What format do I send my data over the network or stash it on disk? Files full of stored data are the most basic orm of database. Classic enterprise databases are optimised for things I don’t often need in data science research, such as structured records, high-write concurrency etc.
For CSV, JSON etc, see text data processing.
A slow hot mess that has the virtue of many things claiming they use it, although they all use it badly, inconsistently and slowly. For reproducible projects, this is best parsed with pandas or tablib and thereafter ignored. For exploratory small data analysis though this is tolerable and common.
An optimised and flexible data format from the Big Science applications of the 90s.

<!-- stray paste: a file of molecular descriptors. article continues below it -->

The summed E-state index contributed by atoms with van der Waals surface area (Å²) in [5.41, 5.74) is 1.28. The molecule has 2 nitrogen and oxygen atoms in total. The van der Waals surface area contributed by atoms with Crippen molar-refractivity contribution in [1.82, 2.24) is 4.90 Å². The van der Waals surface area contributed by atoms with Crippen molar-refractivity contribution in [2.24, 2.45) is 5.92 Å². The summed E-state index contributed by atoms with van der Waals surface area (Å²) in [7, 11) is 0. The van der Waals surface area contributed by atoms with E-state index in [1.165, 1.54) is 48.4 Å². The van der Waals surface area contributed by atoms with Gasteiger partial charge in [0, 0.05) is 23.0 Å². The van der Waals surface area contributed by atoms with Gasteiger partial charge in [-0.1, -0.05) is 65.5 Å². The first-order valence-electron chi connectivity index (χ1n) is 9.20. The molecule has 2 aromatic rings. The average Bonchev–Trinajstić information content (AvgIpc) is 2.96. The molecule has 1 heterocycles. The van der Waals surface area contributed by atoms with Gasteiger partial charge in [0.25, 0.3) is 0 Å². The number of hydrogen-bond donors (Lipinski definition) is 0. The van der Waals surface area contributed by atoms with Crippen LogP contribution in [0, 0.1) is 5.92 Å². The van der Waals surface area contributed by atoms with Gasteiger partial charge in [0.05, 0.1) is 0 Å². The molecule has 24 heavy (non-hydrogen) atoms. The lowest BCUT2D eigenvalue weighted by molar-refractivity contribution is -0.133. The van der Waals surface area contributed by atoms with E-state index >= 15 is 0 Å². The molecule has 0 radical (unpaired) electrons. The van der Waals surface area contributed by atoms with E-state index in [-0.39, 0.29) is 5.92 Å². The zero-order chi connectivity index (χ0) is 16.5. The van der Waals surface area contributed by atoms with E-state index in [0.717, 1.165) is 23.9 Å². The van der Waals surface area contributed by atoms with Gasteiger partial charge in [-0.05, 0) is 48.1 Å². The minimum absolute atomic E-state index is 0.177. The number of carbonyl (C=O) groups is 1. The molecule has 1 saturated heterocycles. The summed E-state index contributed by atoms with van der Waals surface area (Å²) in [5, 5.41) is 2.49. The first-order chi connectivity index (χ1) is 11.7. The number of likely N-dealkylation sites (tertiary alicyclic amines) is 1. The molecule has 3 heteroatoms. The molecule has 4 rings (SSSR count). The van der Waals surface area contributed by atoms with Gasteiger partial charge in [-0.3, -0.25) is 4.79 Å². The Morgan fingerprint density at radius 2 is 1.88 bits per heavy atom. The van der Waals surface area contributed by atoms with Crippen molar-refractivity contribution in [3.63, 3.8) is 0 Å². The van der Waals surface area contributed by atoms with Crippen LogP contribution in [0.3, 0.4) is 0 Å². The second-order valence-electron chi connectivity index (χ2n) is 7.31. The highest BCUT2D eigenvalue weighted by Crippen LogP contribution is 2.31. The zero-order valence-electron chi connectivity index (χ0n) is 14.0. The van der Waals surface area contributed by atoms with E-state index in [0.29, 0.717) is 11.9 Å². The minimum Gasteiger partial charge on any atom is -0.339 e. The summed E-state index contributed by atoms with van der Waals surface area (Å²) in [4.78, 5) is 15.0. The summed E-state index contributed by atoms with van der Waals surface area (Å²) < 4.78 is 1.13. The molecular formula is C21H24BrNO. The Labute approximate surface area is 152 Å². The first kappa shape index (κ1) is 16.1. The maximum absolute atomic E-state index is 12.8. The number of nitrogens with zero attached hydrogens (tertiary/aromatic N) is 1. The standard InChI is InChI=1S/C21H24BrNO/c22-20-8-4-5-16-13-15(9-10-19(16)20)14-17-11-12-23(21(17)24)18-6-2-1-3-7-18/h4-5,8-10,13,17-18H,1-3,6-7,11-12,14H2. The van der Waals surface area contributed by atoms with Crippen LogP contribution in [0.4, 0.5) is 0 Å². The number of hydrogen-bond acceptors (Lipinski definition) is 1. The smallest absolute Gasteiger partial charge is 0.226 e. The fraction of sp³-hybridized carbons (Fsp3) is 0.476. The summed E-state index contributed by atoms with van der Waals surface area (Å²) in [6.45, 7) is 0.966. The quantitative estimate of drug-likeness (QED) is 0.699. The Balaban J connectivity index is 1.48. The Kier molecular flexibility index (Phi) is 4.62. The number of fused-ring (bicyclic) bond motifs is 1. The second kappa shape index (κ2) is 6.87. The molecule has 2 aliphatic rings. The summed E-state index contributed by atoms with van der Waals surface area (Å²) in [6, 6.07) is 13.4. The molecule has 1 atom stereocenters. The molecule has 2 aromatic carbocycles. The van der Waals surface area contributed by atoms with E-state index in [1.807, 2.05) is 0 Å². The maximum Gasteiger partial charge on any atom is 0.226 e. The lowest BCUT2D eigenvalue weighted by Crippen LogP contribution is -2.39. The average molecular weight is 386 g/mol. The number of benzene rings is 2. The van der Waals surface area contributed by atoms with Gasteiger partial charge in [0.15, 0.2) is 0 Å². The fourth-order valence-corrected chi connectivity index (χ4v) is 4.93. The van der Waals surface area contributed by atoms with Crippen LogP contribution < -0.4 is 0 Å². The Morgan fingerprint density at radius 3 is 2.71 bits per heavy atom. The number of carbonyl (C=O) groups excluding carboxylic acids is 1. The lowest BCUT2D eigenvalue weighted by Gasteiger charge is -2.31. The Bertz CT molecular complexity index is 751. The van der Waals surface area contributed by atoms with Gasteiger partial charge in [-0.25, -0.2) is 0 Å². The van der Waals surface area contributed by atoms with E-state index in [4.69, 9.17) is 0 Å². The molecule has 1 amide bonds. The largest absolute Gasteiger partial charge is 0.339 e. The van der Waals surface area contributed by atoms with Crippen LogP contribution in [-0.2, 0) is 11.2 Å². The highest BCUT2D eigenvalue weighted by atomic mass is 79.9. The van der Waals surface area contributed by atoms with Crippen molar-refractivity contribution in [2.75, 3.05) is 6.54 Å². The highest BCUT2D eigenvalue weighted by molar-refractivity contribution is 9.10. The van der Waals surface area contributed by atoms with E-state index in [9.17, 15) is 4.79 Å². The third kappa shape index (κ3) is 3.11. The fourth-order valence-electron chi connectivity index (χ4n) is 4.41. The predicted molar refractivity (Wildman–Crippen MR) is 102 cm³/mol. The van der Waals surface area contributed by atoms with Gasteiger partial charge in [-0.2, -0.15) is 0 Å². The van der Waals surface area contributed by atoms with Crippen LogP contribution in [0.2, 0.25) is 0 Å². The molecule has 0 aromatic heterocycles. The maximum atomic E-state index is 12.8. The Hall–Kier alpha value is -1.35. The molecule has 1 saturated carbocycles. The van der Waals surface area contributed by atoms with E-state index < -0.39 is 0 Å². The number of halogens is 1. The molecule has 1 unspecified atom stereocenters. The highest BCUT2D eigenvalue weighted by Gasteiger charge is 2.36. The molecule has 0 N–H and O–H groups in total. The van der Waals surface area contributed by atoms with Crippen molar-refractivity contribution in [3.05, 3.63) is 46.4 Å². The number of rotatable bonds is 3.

Inbuilt compression and indexing support for things too big for memory.
A good default with wide support. For numerical data very simple.
The table definition when writing structured data is booooring and it mangles text encodings if you aren’t careful, which ends up meaning a surprising amount of time gets lost to writing schemas.
Useful tools: visualisers.
Python specific. See Dask
Python specific. See zarr
Google’s famous data format.
Recommended for tensorflow
although it’s soooooo boooooooring if I am reading that page I am very far from what I love.
A data format rather than a storage
solution per se (there is no assumption that it will be stored on the file system)
Why not use Protocol Buffers, or…?
Protocol Buffers is indeed relatively similar to FlatBuffers, with the primary difference being that FlatBuffers does not need a parsing/ unpacking step to a secondary representation before you can access data, often coupled with per-object memory allocation. The code is an order of magnitude bigger, too. Protocol Buffers has neither optional text import/export nor schema language features like unions.
That sounds like an optimisation that I will not need